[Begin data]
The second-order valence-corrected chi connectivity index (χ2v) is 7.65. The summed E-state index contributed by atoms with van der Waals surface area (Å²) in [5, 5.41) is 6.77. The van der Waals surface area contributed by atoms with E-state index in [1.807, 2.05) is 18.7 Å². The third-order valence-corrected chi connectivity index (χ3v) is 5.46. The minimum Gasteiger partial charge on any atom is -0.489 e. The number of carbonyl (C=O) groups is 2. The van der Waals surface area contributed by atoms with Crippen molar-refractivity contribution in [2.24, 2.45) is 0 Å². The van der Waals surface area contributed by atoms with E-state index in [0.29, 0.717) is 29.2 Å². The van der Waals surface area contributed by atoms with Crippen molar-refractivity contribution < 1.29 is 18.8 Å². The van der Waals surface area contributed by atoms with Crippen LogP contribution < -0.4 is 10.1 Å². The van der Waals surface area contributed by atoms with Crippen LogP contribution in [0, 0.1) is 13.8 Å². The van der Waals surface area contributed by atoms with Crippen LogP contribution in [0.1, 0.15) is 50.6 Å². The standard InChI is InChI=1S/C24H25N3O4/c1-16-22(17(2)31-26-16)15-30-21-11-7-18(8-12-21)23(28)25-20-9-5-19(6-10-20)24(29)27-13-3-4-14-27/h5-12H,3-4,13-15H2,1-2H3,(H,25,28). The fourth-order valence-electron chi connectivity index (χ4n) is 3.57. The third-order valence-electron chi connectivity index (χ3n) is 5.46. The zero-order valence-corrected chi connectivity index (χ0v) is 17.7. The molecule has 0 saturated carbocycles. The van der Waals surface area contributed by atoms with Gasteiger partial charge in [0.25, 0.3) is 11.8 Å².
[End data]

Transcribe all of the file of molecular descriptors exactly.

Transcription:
The second-order valence-corrected chi connectivity index (χ2v) is 7.65. The summed E-state index contributed by atoms with van der Waals surface area (Å²) in [5, 5.41) is 6.77. The van der Waals surface area contributed by atoms with E-state index in [1.807, 2.05) is 18.7 Å². The third-order valence-corrected chi connectivity index (χ3v) is 5.46. The minimum Gasteiger partial charge on any atom is -0.489 e. The number of carbonyl (C=O) groups is 2. The van der Waals surface area contributed by atoms with Crippen molar-refractivity contribution in [2.24, 2.45) is 0 Å². The van der Waals surface area contributed by atoms with E-state index in [0.29, 0.717) is 29.2 Å². The van der Waals surface area contributed by atoms with Crippen molar-refractivity contribution < 1.29 is 18.8 Å². The van der Waals surface area contributed by atoms with Crippen LogP contribution < -0.4 is 10.1 Å². The van der Waals surface area contributed by atoms with Crippen LogP contribution in [0, 0.1) is 13.8 Å². The van der Waals surface area contributed by atoms with Crippen LogP contribution in [0.1, 0.15) is 50.6 Å². The standard InChI is InChI=1S/C24H25N3O4/c1-16-22(17(2)31-26-16)15-30-21-11-7-18(8-12-21)23(28)25-20-9-5-19(6-10-20)24(29)27-13-3-4-14-27/h5-12H,3-4,13-15H2,1-2H3,(H,25,28). The fourth-order valence-electron chi connectivity index (χ4n) is 3.57. The third-order valence-electron chi connectivity index (χ3n) is 5.46. The zero-order valence-corrected chi connectivity index (χ0v) is 17.7. The molecule has 0 saturated carbocycles. The van der Waals surface area contributed by atoms with Gasteiger partial charge in [0.25, 0.3) is 11.8 Å².